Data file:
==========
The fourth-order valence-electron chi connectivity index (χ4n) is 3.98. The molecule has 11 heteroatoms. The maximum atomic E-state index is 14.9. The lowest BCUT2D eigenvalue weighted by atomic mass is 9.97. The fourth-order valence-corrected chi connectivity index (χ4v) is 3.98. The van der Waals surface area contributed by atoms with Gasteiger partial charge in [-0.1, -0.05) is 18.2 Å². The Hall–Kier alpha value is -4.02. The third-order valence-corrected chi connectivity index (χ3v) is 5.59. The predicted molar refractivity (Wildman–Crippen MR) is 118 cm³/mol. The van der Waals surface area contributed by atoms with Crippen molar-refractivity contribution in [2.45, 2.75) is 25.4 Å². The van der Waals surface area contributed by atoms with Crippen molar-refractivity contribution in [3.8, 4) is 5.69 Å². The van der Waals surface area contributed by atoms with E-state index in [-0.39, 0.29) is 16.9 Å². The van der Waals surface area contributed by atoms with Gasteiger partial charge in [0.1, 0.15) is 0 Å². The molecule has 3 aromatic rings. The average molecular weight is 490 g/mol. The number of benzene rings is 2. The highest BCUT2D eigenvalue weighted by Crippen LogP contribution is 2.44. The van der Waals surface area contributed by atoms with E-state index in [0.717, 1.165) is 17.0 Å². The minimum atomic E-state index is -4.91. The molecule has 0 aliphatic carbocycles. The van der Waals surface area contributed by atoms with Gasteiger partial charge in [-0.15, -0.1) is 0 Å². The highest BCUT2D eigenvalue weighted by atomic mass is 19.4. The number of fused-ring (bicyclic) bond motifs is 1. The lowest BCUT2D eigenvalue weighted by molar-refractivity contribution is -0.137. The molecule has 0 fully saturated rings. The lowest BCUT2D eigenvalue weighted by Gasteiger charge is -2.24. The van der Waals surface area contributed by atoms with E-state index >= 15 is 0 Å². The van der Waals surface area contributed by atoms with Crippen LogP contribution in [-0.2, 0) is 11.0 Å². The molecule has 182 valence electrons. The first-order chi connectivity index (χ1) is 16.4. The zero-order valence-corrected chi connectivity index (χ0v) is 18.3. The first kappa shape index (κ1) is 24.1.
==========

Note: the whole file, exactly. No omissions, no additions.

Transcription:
The fourth-order valence-electron chi connectivity index (χ4n) is 3.98. The molecule has 11 heteroatoms. The maximum atomic E-state index is 14.9. The lowest BCUT2D eigenvalue weighted by atomic mass is 9.97. The fourth-order valence-corrected chi connectivity index (χ4v) is 3.98. The van der Waals surface area contributed by atoms with Gasteiger partial charge in [-0.1, -0.05) is 18.2 Å². The Hall–Kier alpha value is -4.02. The third-order valence-corrected chi connectivity index (χ3v) is 5.59. The predicted molar refractivity (Wildman–Crippen MR) is 118 cm³/mol. The van der Waals surface area contributed by atoms with Crippen molar-refractivity contribution in [2.45, 2.75) is 25.4 Å². The van der Waals surface area contributed by atoms with Crippen molar-refractivity contribution in [3.8, 4) is 5.69 Å². The van der Waals surface area contributed by atoms with E-state index in [-0.39, 0.29) is 16.9 Å². The van der Waals surface area contributed by atoms with Gasteiger partial charge in [0.1, 0.15) is 0 Å². The molecule has 3 aromatic rings. The average molecular weight is 490 g/mol. The number of benzene rings is 2. The highest BCUT2D eigenvalue weighted by Crippen LogP contribution is 2.44. The van der Waals surface area contributed by atoms with E-state index in [0.717, 1.165) is 17.0 Å². The minimum atomic E-state index is -4.91. The molecule has 0 aliphatic carbocycles. The van der Waals surface area contributed by atoms with Gasteiger partial charge in [-0.15, -0.1) is 0 Å². The highest BCUT2D eigenvalue weighted by atomic mass is 19.4. The number of fused-ring (bicyclic) bond motifs is 1. The lowest BCUT2D eigenvalue weighted by molar-refractivity contribution is -0.137. The molecule has 0 fully saturated rings. The lowest BCUT2D eigenvalue weighted by Gasteiger charge is -2.24. The van der Waals surface area contributed by atoms with E-state index >= 15 is 0 Å². The van der Waals surface area contributed by atoms with Crippen LogP contribution in [-0.2, 0) is 11.0 Å². The molecule has 182 valence electrons. The first-order chi connectivity index (χ1) is 16.4. The zero-order valence-corrected chi connectivity index (χ0v) is 18.3. The first kappa shape index (κ1) is 24.1.